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(?) Linux boots from RAMdisk,

From keesan

Answered By: Kapil Hari Paranjape, Thomas Adam

I tried telling CMOS that there was no second drive because someone suggested that method to get linux to recognize a larger drive, but my drive is 3GB. I have DOS on a master drive and two linux partitions on the slave drive, with one linux in each, and RAMdisk and loop versions in DOS partitions.

I am able to mount the linux partitions when running from the RAMdisk or loop versions and then switch to run linux on them:

mount /dev/hdb1 /mnt

chroot /mnt

This puts hdb1 on / and I can then use linux on the ext2 partition.

(!) [Kapil] But this is essentially what most initrd-based start up procedures do anyway! So, though I haven't used BasixLinux, I would guess that the problem is with the start scripts on your ext2 partition in /etc/rcS.d or some such.

(?) This is a minor nuisance and I suppose I could put it in an rc file, or just use the smaller version unless I needed the larger one.

(!) [Kapil] The glass could also be half full! Given the variety of hardware that Linux runs on it is surprising that so many computers boot with it at all. :-)

(?) I am writing out of curiosity - why are so many computers difficult to boot with linux? Is there a better fix for this one? Is there a better fix for the other three besides installing Win98 DOS on them (and having to use a boot floppy to defragment the DOS partitions after that) or rebooting with a Win98 boot disk to go from DOS to linux?

I also have one Northgate 386 SX 20MHz 4.7MB RAM laptop which has no cursor in linux. Cirrus video, 256K video RAM, mono VGA. The cursor is plain white when used in color VGA. The computer in theory can output to a color monitor in 800x600 resolution.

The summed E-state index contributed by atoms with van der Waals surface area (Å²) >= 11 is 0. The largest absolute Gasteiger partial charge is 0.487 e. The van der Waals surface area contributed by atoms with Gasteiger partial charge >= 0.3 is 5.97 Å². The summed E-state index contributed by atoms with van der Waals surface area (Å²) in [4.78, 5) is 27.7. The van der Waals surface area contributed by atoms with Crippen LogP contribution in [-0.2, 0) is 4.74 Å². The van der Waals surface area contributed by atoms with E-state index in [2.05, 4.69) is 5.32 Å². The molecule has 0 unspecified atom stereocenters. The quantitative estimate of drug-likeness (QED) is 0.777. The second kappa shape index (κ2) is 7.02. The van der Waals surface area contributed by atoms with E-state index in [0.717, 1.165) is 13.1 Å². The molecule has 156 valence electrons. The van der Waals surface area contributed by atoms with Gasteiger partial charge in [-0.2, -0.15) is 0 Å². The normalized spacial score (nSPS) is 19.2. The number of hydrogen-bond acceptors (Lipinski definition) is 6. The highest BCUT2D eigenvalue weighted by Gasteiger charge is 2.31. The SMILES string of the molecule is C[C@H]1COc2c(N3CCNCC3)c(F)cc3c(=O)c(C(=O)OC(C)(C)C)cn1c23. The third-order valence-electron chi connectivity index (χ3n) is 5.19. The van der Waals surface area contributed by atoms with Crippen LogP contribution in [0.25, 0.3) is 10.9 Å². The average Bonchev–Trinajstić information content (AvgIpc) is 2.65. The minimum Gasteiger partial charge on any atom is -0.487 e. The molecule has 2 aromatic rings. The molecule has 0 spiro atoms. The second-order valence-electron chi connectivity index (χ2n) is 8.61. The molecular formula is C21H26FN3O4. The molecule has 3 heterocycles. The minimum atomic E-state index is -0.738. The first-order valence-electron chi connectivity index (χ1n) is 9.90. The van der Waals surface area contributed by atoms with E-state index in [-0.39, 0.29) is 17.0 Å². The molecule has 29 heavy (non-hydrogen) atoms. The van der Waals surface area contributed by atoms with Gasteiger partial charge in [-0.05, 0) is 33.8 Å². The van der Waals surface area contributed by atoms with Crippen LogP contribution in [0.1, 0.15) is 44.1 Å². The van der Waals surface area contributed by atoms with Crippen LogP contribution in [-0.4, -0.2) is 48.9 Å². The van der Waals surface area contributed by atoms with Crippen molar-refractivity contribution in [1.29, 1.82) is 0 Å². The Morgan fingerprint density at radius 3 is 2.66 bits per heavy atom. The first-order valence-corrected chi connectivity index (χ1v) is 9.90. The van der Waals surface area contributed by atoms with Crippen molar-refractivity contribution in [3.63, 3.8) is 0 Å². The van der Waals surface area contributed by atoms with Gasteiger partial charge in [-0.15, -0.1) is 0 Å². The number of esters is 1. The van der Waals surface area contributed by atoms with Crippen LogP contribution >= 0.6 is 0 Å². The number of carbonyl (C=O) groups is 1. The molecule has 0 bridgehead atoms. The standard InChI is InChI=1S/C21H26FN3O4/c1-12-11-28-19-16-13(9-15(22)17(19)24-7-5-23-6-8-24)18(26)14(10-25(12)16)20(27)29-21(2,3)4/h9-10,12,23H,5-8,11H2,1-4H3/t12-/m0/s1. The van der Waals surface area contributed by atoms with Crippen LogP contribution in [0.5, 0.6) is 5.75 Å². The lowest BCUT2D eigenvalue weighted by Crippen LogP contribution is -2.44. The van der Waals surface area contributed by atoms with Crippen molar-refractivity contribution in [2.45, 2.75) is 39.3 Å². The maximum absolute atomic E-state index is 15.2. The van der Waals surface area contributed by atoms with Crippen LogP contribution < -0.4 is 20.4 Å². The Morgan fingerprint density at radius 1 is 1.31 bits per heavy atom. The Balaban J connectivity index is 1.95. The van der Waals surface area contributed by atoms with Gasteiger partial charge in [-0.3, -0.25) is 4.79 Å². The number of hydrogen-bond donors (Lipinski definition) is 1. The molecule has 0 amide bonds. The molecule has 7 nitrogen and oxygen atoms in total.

(!) [Kapil] Is this with or without X? The question is not clear enough. Are you in graphics mode or text mode?
(!) [Thomas] The distinction here is whether he is running with Framebuffers or not. Framebuffers are pretty much standard and most monitors that are not of the dark age can handle them, assuming their VGAness is OK. That said, certain monitors can react badly to the Framebuffer modeline it has been given and blank out. In fact, I remember discussing this some time ago in LG:

(?) Does laptop video treat software cursors oddly? A cursor appears when I use a text editor. There is a cursor while booting to DOS and in DOS. Another 386 with identical speed, RAM and video won't boot linux at all - the screen goes black and I need to reboot. What might cause this problem?

(!) [Kapil] Try booting with the additional option "vesafb=off". Some of the older hardware may not respond well to being switched to graphic mode.
(!) [Thomas] Again, that won't be enough. He'll need to tell it to not only ignore vesafb, but to ensure that the vag16 definitions are turned off. So at the boot prompt:
linux nofb video=vga16:off vesafb=off vga=normal
Ought to do it.

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Published in issue 109 of Linux Gazette December 2004

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